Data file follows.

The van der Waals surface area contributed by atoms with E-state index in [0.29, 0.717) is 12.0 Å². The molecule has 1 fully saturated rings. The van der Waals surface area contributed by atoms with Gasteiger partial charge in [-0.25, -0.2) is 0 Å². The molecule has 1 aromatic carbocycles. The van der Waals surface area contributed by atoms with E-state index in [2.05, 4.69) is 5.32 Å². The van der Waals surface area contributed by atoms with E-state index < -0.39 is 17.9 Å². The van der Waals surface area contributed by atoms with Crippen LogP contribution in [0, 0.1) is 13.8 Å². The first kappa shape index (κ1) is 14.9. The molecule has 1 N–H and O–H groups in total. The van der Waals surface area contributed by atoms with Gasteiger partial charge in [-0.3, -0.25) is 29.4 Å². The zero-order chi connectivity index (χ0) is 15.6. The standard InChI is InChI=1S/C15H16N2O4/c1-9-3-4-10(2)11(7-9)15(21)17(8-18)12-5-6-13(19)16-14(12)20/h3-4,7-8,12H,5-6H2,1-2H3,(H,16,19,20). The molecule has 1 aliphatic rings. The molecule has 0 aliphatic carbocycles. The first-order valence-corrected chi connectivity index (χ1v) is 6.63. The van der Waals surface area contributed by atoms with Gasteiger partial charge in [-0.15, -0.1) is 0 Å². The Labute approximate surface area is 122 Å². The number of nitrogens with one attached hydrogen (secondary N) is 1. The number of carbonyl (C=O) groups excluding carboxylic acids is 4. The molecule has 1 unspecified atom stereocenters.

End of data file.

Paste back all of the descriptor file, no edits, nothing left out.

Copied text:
The van der Waals surface area contributed by atoms with E-state index in [0.29, 0.717) is 12.0 Å². The molecule has 1 fully saturated rings. The van der Waals surface area contributed by atoms with Gasteiger partial charge in [-0.25, -0.2) is 0 Å². The molecule has 1 aromatic carbocycles. The van der Waals surface area contributed by atoms with E-state index in [2.05, 4.69) is 5.32 Å². The van der Waals surface area contributed by atoms with E-state index < -0.39 is 17.9 Å². The van der Waals surface area contributed by atoms with Crippen LogP contribution in [0, 0.1) is 13.8 Å². The first kappa shape index (κ1) is 14.9. The molecule has 1 N–H and O–H groups in total. The van der Waals surface area contributed by atoms with Gasteiger partial charge in [-0.3, -0.25) is 29.4 Å². The zero-order chi connectivity index (χ0) is 15.6. The standard InChI is InChI=1S/C15H16N2O4/c1-9-3-4-10(2)11(7-9)15(21)17(8-18)12-5-6-13(19)16-14(12)20/h3-4,7-8,12H,5-6H2,1-2H3,(H,16,19,20). The molecule has 1 aliphatic rings. The molecule has 0 aliphatic carbocycles. The first-order valence-corrected chi connectivity index (χ1v) is 6.63. The van der Waals surface area contributed by atoms with Gasteiger partial charge in [-0.15, -0.1) is 0 Å². The Labute approximate surface area is 122 Å². The number of nitrogens with one attached hydrogen (secondary N) is 1. The number of carbonyl (C=O) groups excluding carboxylic acids is 4. The molecule has 1 unspecified atom stereocenters.